Nikiforov laughed at the reports claiming that Prince Philip walked too fast and eventually broke away from the group, leaving his escort behind. “The footprint was near the base, roughly a thousand steps away. It was impossible to stroll off. Besides, Prince Philip was constantly guarded by a [Russian] man in plain clothes, but who most certainly was an officer of the FSB. Near the spot, our gamekeepers cooked a field lunch to welcome the guest,” said Nikiforov.

Despite all aspects of the trip being closely monitored and strictly managed, there was still room for funny mishaps. On one occasion, a local cameraman who was filming Prince Philip while strolling backward stumbled and fell in the snow right in front of the Duke of Edinburgh. Prince Philip, who was humbly enduring the annoying attention of cameramen even in the Russian wilderness, growled in fury at the crew who were immediately removed from the scene, leaving the royalty tête-à-tête with the Russian nature.

When leaving Russia, Prince Philip presented the local guides with his signature present: a hand-signed portrait in a frame. Upon receiving a few bottles of locally-produced vodka, the Duke of Edinburgh also presented the Russians a jar of sake which he had received as a gift from the Japanese.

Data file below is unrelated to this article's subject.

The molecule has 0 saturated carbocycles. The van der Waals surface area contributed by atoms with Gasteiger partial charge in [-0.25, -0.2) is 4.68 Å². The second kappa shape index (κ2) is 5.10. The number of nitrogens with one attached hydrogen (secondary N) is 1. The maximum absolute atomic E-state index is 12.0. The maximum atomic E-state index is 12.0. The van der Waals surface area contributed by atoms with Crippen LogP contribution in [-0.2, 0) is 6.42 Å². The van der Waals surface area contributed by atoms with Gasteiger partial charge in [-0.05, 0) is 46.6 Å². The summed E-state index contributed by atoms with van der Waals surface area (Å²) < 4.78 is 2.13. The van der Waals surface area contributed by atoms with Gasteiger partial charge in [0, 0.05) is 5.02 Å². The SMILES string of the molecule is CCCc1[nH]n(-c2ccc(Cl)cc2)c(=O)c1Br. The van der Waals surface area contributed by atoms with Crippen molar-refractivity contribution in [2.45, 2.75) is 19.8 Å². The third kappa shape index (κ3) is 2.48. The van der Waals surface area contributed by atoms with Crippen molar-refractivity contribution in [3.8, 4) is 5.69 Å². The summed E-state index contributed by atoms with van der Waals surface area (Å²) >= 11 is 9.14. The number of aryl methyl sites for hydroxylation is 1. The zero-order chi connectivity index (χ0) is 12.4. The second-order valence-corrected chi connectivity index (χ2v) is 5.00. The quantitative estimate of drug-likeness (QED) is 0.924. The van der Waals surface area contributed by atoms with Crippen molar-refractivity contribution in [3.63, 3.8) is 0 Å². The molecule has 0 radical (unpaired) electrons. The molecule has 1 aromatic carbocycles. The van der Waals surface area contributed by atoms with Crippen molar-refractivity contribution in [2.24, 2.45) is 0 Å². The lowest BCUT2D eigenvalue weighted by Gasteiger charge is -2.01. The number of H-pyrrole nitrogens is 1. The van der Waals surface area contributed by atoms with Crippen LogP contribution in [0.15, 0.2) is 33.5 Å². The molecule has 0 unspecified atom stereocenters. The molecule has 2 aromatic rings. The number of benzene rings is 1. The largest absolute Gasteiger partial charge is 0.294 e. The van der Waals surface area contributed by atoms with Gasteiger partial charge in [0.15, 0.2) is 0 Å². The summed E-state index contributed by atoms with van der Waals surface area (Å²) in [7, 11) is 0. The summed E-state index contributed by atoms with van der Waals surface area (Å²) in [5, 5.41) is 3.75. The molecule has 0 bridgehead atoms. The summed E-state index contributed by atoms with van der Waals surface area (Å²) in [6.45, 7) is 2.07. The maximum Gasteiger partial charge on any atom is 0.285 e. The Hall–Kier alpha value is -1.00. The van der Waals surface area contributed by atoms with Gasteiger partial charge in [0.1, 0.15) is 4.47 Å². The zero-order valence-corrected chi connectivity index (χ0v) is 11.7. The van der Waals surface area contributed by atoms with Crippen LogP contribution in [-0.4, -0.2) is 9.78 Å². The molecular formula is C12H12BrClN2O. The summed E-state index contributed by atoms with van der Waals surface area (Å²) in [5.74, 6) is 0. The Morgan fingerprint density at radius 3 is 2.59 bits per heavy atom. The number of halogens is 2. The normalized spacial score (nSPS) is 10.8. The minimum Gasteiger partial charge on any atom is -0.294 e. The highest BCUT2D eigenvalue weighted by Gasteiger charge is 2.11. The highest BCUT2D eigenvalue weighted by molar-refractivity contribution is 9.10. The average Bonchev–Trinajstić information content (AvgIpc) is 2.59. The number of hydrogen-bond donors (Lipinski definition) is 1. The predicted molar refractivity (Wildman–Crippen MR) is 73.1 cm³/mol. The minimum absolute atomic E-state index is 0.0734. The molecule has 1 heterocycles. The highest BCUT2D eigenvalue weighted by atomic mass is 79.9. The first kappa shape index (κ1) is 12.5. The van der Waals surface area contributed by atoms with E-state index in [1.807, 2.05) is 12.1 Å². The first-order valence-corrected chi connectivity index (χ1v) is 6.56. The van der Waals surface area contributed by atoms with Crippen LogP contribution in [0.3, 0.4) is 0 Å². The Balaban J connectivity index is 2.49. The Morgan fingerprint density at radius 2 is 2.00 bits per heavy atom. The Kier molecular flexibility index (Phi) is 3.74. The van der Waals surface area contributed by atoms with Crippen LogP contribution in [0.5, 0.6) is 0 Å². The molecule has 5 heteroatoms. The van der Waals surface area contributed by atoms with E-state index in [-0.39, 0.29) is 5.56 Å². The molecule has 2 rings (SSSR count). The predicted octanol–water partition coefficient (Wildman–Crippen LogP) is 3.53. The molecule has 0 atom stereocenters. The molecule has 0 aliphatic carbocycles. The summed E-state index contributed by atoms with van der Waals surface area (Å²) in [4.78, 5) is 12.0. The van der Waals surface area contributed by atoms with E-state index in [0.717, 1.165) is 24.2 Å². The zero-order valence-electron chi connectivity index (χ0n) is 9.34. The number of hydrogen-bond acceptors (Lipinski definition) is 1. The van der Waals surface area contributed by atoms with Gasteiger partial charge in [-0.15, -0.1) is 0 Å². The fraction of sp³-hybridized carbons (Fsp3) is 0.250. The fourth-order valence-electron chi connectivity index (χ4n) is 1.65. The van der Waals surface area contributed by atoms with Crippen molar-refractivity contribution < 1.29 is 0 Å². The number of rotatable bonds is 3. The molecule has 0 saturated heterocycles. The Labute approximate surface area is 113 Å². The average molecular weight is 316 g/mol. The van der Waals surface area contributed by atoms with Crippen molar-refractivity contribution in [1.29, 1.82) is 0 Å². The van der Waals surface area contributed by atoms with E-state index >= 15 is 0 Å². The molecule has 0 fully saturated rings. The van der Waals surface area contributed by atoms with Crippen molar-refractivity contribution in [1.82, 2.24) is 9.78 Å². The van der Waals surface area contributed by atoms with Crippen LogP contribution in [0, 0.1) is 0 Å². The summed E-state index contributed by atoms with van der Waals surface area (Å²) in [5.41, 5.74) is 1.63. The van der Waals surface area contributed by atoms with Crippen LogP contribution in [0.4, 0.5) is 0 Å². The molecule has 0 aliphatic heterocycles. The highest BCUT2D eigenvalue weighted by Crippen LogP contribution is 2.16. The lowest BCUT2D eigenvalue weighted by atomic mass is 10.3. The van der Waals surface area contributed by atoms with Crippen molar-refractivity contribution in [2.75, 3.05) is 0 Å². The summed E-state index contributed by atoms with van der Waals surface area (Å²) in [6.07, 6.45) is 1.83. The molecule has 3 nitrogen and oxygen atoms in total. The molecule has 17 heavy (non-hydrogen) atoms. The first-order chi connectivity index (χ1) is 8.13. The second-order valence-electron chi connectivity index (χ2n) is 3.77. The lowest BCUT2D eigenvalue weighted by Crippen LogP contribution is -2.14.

On a more serious note, the Russians appreciated Prince Philip’s company just as much as they appreciated his contribution to their conservation cause in 1997. “He was a reasonable, cheerful and amiable person. His visit to Russia’s Far East benefited our country a great deal in the years of capital accumulation. It was very important that the environmental protection was not commercialized [in time when many spheres in Russia were being liberalized and commercialized as a result of the Soviet Union collapse and subsequent transition to a free market economy], but received some political publicity [due to Prince Philip’s visit],” said Nikiforov.